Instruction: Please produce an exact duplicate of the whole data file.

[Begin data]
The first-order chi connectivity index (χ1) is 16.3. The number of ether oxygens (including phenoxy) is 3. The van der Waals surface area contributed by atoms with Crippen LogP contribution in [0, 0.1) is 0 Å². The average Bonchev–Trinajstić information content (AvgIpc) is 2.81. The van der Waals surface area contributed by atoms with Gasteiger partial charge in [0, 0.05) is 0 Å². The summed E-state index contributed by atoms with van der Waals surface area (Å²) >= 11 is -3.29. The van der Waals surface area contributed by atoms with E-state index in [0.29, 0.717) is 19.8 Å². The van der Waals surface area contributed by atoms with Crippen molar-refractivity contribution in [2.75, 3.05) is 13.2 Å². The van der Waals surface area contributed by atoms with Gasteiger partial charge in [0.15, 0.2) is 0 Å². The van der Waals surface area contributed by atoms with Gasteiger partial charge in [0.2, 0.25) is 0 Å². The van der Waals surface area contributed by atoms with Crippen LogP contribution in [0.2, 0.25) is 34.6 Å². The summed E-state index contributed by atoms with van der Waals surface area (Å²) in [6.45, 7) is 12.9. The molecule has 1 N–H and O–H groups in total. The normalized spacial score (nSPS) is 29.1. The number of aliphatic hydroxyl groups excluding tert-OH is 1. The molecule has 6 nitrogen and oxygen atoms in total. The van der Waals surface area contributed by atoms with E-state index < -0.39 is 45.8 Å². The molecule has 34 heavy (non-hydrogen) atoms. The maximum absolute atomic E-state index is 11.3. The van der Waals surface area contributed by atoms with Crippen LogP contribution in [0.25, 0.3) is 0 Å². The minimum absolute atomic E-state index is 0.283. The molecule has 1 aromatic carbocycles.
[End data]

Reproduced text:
The first-order chi connectivity index (χ1) is 16.3. The number of ether oxygens (including phenoxy) is 3. The van der Waals surface area contributed by atoms with Crippen LogP contribution in [0, 0.1) is 0 Å². The average Bonchev–Trinajstić information content (AvgIpc) is 2.81. The van der Waals surface area contributed by atoms with Gasteiger partial charge in [0, 0.05) is 0 Å². The summed E-state index contributed by atoms with van der Waals surface area (Å²) >= 11 is -3.29. The van der Waals surface area contributed by atoms with E-state index in [0.29, 0.717) is 19.8 Å². The van der Waals surface area contributed by atoms with Crippen molar-refractivity contribution in [2.75, 3.05) is 13.2 Å². The van der Waals surface area contributed by atoms with Gasteiger partial charge in [0.15, 0.2) is 0 Å². The van der Waals surface area contributed by atoms with Gasteiger partial charge in [0.2, 0.25) is 0 Å². The van der Waals surface area contributed by atoms with Crippen LogP contribution in [0.2, 0.25) is 34.6 Å². The summed E-state index contributed by atoms with van der Waals surface area (Å²) in [6.45, 7) is 12.9. The molecule has 1 N–H and O–H groups in total. The normalized spacial score (nSPS) is 29.1. The number of aliphatic hydroxyl groups excluding tert-OH is 1. The molecule has 6 nitrogen and oxygen atoms in total. The van der Waals surface area contributed by atoms with E-state index < -0.39 is 45.8 Å². The molecule has 34 heavy (non-hydrogen) atoms. The maximum absolute atomic E-state index is 11.3. The van der Waals surface area contributed by atoms with Crippen LogP contribution in [0.25, 0.3) is 0 Å². The minimum absolute atomic E-state index is 0.283. The molecule has 1 aromatic carbocycles.